I grabbed my big decoys (my pintail and bluebill set), and got the weights tied on. If you don’t like to tie knots, you have the option of ordering snap swivels or crimps. The crimps require more work (you need something to crimp down with such as pliers) but are very secure, and the snap swivels make it easy to remove the weights in a hurry.

The weight system in and of itself is as inventive and original as the name. The weight is shaped like a nut: not one from a tree, but one that would look more in place on a massive diesel engine. These hex-shaped weights come in variants of 3, 4.5, and 7 ounce, with cords carrying from 3 to 5 feet in length. As I usually only hunt ponds that are no deeper than one to two feet deep, I opted for the three foot length cords. The nut is designed to slide up and down the cord, and is meant to be stored next to the keel of the decoy. With the weight so close to the decoy itself, the cords won’t be able to tangle like free hanging weights. Even if wrapped around the keep, weights at the ends of cords will, and have constantly, come loose, and have caused tangles of epic proportions for me.


At the end of the cord is a loop that is created via crimp. This loop makes it super easy to transport, carry, and catch decoys when picking up. I personally use a carabiner to keep my cords together so that they cannot tangle: I can effectively carry them in my decoy bag without fear of having to search for tangles and make a giant mess.

To test this, I set up my kayak in the yard and sat down. I brought my decoy bag in front of me and opened it. Now, it normally would take me about five minutes to get my big ducks spread out and tossed into the water. This time it took a little under two minutes. This may not seem like much, but when you are freezing, the sun is rising, and you can hear the beat of wings of flying ducks, every minute counts. Especially in cold weather when motor skills do not work at their best.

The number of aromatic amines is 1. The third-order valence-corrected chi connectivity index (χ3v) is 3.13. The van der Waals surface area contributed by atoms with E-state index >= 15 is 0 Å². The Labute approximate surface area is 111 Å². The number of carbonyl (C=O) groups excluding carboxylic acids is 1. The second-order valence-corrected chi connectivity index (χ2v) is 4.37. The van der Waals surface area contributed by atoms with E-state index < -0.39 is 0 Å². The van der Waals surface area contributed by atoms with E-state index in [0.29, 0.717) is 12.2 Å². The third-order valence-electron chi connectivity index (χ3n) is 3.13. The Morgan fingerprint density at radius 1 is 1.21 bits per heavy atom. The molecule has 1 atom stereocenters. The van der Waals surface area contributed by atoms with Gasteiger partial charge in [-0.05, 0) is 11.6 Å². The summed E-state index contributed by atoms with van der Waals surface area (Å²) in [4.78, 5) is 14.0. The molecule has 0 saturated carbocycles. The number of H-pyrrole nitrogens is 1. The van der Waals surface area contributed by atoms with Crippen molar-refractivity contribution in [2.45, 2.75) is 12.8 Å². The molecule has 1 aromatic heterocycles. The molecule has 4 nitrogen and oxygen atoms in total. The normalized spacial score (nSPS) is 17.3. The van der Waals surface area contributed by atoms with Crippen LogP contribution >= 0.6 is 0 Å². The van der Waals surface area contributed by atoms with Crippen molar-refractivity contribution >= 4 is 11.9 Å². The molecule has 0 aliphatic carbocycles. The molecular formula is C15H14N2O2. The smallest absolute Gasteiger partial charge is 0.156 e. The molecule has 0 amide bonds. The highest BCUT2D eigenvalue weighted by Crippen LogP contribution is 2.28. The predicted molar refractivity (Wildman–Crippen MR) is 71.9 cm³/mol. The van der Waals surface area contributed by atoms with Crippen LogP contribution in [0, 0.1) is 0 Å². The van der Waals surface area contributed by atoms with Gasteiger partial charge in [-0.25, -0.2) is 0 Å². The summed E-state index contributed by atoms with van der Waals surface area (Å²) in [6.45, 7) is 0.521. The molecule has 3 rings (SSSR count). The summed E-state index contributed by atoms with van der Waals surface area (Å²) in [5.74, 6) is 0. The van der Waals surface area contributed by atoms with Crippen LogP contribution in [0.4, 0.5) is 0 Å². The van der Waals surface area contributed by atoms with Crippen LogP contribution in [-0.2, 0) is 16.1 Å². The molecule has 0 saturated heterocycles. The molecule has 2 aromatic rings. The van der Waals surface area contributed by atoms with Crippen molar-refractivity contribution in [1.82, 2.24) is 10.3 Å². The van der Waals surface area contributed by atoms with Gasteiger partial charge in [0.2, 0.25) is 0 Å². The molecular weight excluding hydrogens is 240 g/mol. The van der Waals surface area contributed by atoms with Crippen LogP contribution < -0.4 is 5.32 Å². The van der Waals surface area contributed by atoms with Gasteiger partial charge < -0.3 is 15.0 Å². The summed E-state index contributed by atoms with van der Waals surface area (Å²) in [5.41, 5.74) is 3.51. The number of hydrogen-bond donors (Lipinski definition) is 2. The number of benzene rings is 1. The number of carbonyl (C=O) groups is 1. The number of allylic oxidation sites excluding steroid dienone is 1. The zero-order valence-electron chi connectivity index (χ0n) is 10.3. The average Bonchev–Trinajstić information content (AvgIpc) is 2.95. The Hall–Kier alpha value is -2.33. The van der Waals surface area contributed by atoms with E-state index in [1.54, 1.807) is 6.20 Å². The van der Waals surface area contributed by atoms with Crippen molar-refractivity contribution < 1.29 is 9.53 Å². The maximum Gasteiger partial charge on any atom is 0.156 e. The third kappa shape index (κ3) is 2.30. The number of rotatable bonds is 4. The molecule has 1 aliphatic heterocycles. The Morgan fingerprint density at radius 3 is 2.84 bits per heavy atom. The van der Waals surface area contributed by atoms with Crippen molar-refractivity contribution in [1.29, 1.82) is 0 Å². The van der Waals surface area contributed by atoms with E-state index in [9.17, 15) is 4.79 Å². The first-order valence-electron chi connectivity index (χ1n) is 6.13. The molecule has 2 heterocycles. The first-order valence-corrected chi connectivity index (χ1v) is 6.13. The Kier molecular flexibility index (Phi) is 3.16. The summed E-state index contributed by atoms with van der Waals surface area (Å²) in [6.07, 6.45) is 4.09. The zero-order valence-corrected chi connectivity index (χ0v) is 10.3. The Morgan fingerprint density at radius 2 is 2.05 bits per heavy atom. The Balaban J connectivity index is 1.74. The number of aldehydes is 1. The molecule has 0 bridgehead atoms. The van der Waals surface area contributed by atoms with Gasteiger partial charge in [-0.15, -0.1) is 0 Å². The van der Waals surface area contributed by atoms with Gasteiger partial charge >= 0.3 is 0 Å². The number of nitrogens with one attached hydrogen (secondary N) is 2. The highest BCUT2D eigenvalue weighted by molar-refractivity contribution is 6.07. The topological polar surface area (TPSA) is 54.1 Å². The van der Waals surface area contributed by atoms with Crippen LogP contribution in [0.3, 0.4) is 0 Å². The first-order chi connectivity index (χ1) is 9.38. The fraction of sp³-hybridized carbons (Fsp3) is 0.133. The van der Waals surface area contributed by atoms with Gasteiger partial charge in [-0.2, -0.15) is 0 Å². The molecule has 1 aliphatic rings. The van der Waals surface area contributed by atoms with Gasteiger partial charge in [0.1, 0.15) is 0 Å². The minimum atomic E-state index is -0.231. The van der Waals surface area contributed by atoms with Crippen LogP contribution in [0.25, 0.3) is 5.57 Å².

In an effort to make it easier to grab my decoys, I used a drill to gouge out a quarter inch line in my paddle, about two inches long, so I could more effectively grab my decoys. I use the gouge to catch the decoy line, and pull it toward me. Once the decoy is to hand, it is near effortless to slide the DukNut to the keel of the decoy, attach the line to the carabiner, and throw it in the bag. This system will make the most boring part of duck hunting, picking up the equipment, so much easier.

My final thoughts are quite positive on the DukNutz decoy anchor system. I love to buy locally made products, support local businesses, and make my life easier when enjoying the outdoors. Hunter knocked it out of the park with an innovative weight with a fun and catchy name. With a line of weights, clothing, decals, and even coffee mugs, I can see DukNutz having a long and successful life.

I have been looking at my calendar since February of this year, counting down the days and weeks till November 12th. Not only is it my girlfriend’s birthday, but, it is also opening day of the Louisiana coastal zone duck season. For me, opening day is a holiday, and it is to be celebrated with the fanfare of 3” shells, floating feathers, and a stack of ducks. She is gonna have a birthday dinner of red wine, bacon wrapped duck, and a birthday cake, and it will be, in part, thanks to the use of the DukNutz decoy weight systems.

About the Author


Dustin Schouest is a veteran angler from the small disappearing village of Pointe Aux Chenes, La. When not fishing, Dustin is usually found tying flies, editing video, or writing about his adventures from his Vibe Sea Ghost 130. He is a member of the Hook1 Fishing Team as well as a member of Team Filthy Anglers.